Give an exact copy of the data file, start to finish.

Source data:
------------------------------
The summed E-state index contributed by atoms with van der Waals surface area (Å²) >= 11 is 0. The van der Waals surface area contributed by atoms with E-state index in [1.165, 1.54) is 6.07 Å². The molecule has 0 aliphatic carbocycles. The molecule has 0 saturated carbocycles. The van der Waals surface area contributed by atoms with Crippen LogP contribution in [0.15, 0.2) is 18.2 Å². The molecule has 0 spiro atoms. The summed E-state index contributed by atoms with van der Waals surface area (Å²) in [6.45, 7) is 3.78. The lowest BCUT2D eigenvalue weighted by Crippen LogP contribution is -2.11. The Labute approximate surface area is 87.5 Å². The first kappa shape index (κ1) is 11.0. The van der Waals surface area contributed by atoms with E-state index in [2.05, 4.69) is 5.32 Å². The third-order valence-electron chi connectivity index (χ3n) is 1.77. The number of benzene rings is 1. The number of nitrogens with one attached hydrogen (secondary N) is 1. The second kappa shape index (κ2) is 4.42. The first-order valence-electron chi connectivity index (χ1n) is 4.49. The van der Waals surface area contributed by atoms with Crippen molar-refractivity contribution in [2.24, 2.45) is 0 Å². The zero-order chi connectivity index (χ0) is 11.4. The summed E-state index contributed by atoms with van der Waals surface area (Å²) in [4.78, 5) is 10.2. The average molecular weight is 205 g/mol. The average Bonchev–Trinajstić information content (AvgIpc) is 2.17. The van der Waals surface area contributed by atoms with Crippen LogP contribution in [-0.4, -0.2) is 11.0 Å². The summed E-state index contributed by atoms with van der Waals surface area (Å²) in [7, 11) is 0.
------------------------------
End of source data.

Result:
The summed E-state index contributed by atoms with van der Waals surface area (Å²) >= 11 is 0. The van der Waals surface area contributed by atoms with E-state index in [1.165, 1.54) is 6.07 Å². The molecule has 0 aliphatic carbocycles. The molecule has 0 saturated carbocycles. The van der Waals surface area contributed by atoms with Crippen LogP contribution in [0.15, 0.2) is 18.2 Å². The molecule has 0 spiro atoms. The summed E-state index contributed by atoms with van der Waals surface area (Å²) in [6.45, 7) is 3.78. The lowest BCUT2D eigenvalue weighted by Crippen LogP contribution is -2.11. The Labute approximate surface area is 87.5 Å². The first kappa shape index (κ1) is 11.0. The van der Waals surface area contributed by atoms with E-state index in [2.05, 4.69) is 5.32 Å². The third-order valence-electron chi connectivity index (χ3n) is 1.77. The number of benzene rings is 1. The number of nitrogens with one attached hydrogen (secondary N) is 1. The second kappa shape index (κ2) is 4.42. The first-order valence-electron chi connectivity index (χ1n) is 4.49. The van der Waals surface area contributed by atoms with Crippen molar-refractivity contribution in [2.24, 2.45) is 0 Å². The zero-order chi connectivity index (χ0) is 11.4. The summed E-state index contributed by atoms with van der Waals surface area (Å²) in [4.78, 5) is 10.2. The average molecular weight is 205 g/mol. The average Bonchev–Trinajstić information content (AvgIpc) is 2.17. The van der Waals surface area contributed by atoms with Crippen LogP contribution in [-0.4, -0.2) is 11.0 Å². The summed E-state index contributed by atoms with van der Waals surface area (Å²) in [7, 11) is 0.